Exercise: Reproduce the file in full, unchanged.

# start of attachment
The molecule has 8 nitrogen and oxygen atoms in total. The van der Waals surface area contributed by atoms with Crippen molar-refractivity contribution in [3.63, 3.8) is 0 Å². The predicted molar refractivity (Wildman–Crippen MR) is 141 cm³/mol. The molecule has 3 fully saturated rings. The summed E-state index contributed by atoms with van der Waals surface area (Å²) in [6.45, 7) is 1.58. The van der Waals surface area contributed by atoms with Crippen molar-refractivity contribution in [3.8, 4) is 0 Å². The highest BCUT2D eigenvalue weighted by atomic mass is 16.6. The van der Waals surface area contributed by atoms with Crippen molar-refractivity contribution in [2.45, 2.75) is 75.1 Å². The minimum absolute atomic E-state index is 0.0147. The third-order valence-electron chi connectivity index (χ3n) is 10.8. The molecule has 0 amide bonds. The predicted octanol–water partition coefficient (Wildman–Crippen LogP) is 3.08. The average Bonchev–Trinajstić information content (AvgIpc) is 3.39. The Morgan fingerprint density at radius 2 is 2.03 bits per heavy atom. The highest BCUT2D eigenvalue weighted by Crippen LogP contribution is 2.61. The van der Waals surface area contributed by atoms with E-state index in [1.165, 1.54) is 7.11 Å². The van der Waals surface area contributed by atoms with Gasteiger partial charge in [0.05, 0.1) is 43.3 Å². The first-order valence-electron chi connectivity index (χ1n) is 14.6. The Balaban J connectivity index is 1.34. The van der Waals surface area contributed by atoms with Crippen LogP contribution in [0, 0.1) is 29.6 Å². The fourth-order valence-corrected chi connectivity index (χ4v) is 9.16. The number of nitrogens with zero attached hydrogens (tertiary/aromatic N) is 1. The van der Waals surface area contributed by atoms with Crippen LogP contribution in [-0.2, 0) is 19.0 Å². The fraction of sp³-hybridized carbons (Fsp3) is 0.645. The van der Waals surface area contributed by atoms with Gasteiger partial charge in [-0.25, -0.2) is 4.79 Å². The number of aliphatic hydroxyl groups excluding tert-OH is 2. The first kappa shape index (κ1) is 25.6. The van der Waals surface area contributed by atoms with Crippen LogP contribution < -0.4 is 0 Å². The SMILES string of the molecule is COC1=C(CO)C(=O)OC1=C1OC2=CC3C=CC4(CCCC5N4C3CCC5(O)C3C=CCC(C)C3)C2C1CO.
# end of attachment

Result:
The molecule has 8 nitrogen and oxygen atoms in total. The van der Waals surface area contributed by atoms with Crippen molar-refractivity contribution in [3.63, 3.8) is 0 Å². The predicted molar refractivity (Wildman–Crippen MR) is 141 cm³/mol. The molecule has 3 fully saturated rings. The summed E-state index contributed by atoms with van der Waals surface area (Å²) in [6.45, 7) is 1.58. The van der Waals surface area contributed by atoms with Crippen molar-refractivity contribution in [3.8, 4) is 0 Å². The highest BCUT2D eigenvalue weighted by atomic mass is 16.6. The van der Waals surface area contributed by atoms with Crippen molar-refractivity contribution in [2.45, 2.75) is 75.1 Å². The minimum absolute atomic E-state index is 0.0147. The third-order valence-electron chi connectivity index (χ3n) is 10.8. The molecule has 0 amide bonds. The predicted octanol–water partition coefficient (Wildman–Crippen LogP) is 3.08. The average Bonchev–Trinajstić information content (AvgIpc) is 3.39. The Morgan fingerprint density at radius 2 is 2.03 bits per heavy atom. The highest BCUT2D eigenvalue weighted by Crippen LogP contribution is 2.61. The van der Waals surface area contributed by atoms with E-state index in [1.165, 1.54) is 7.11 Å². The van der Waals surface area contributed by atoms with Gasteiger partial charge in [0.05, 0.1) is 43.3 Å². The first-order valence-electron chi connectivity index (χ1n) is 14.6. The Balaban J connectivity index is 1.34. The van der Waals surface area contributed by atoms with Crippen LogP contribution in [0, 0.1) is 29.6 Å². The fourth-order valence-corrected chi connectivity index (χ4v) is 9.16. The number of nitrogens with zero attached hydrogens (tertiary/aromatic N) is 1. The van der Waals surface area contributed by atoms with Crippen LogP contribution in [-0.2, 0) is 19.0 Å². The fraction of sp³-hybridized carbons (Fsp3) is 0.645. The van der Waals surface area contributed by atoms with Gasteiger partial charge in [-0.25, -0.2) is 4.79 Å². The number of aliphatic hydroxyl groups excluding tert-OH is 2. The first kappa shape index (κ1) is 25.6. The van der Waals surface area contributed by atoms with Crippen LogP contribution < -0.4 is 0 Å². The SMILES string of the molecule is COC1=C(CO)C(=O)OC1=C1OC2=CC3C=CC4(CCCC5N4C3CCC5(O)C3C=CCC(C)C3)C2C1CO.